He noted that the backlash against the flag is an emotional response to the Charleston incident in which nine black church members were fatally shot.

But Jones said that response has turned to some people wanting every vestige of the Confederacy destroyed.

He likened that kind of assault to Nazis taking over and said the scenario is creating a sort of ""second Reconstruction"" of the American South.

""I call it a frenzy of cultural cleansing,"" Jones said.

He also pointed out that entertainment giant Warner Bros. has decided to stop making replicas of the famous General Lee car from the ""Dukes"" show because it bears an image of the Confederate flag.

""Warner Bros. Consumer Products has one licensee producing die-cast replicas and vehicle model kits featuring the General Lee with the Confederate flag on its roof-as it was seen in the TV series,"" Warner Bros. said in a statement issued Wednesday. ""We have elected to cease the licensing of these product categories.""

That move, along with those of other retailers, has meant a deluge of consumers snapping up any Confederate items they can find. For example, Jones, who operates three ""Cooter""-branded stores in Virginia and Tennessee, said customers have been flocking to his ""Dukes""-themed website to buy merchandise. At least, he said, they did until his website was hacked Wednesday afternoon.

Jones said countless critics have called him a racist recently, as well, despite his former service as a progressive Democratic congressman from Georgia and work for civil rights.

He said that those who use the Confederate flag for hate desecrate it, and that's not something the Sons of Confederate Veterans wants.

And he said people employing the symbol for evil are far outnumbered by those who aren't, especially when one considers that some 70 million have descended from the Confederacy.

However, the trend lately is to be closed-minded about the Confederate flag, Jones said, so it's hard for anyone with a tangible connection to the Confederacy or Southern history to make an impact on the national conversation.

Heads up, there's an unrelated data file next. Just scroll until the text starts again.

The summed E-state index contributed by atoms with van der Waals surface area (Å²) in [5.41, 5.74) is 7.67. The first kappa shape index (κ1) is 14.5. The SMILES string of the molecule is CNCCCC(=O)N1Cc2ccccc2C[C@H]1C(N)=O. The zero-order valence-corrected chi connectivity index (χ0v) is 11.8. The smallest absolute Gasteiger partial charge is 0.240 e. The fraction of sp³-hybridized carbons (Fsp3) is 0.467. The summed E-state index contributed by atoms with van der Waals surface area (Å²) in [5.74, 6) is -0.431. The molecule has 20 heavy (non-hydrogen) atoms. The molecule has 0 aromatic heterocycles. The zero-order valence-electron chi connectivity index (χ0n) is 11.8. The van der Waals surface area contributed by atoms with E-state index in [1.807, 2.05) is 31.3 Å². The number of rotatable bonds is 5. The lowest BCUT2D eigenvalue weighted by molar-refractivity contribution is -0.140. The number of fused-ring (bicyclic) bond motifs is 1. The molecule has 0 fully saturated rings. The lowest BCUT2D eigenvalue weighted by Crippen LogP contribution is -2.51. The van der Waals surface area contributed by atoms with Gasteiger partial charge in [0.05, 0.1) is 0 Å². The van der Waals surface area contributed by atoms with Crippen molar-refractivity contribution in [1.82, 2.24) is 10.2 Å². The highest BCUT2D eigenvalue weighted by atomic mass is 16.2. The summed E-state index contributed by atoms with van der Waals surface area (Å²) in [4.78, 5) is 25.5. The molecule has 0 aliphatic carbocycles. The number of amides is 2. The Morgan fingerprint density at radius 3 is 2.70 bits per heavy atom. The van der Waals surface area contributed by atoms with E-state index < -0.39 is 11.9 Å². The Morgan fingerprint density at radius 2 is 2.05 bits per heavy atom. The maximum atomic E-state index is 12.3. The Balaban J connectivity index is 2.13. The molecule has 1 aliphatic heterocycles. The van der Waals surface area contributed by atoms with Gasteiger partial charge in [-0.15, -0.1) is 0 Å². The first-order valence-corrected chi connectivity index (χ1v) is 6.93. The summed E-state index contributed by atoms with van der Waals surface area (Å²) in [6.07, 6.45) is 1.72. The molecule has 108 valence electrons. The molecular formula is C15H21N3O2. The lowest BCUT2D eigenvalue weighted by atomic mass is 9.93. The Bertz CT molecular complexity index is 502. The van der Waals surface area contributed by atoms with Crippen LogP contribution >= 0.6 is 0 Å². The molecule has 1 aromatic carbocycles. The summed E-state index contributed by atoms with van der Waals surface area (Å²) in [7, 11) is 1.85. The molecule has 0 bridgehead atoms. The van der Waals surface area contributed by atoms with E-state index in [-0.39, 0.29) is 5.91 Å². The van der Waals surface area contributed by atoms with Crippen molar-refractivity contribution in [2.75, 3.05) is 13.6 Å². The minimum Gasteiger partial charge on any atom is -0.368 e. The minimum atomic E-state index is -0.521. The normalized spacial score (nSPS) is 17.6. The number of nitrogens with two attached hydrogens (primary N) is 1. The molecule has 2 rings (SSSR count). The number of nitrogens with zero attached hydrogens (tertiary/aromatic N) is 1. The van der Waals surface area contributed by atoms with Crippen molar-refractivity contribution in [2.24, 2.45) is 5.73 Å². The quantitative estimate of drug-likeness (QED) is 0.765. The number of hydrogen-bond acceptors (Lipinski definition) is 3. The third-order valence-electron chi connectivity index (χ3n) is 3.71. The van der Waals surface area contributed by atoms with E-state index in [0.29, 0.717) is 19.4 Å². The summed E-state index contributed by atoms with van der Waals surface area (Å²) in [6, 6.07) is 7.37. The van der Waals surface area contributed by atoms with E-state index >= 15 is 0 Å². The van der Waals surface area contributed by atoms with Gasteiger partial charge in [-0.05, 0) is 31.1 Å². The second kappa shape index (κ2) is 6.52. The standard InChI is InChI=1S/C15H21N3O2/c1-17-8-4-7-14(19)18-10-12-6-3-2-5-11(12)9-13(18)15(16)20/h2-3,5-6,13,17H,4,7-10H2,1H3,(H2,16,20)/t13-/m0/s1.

""It doesn't matter what we say,"" he said.

The latest outcry is especially disheartening, Jones said, because the South has moved past segregation and Jim Crow to be a place where Americans, black and white, are working together to create a better future.

""The South has come so far,"" he said.

That's one theory. Another is that we're now revisiting the past.

The latter was the conclusion that A.J. Jelonek reached.

He was an intern for the Loudoun school system during the summers of 2011 and 2012, researching its history, and in a May 15, 2012, blog post, he detailed controversy over Confederate flag images at Loudoun County High School in the late 1970s. He recalled a 1978 incident in which a man chopped flags off the school's sign with an ax to protest ""what he called the 'insensitivity' of school administrators toward black students.""

""We like to think of the past as either better or worse/primitive than it is today,"" Jelonek wrote in an update posted Wednesday. ""It is scary and disheartening to realize the past is not as far away as we wish it to be. Society takes a while to change.""

Staff reporters Margaret Morton and Mike Stancik contributed to this story. It also has been updated to correct two errors: incorrect references to Confederate flags and the location of South Carolina's capital. The ""Stars and Bars"" was the first national flag of the Confederacy and is not the banner that's under scrutiny, and the capital is in Columbia.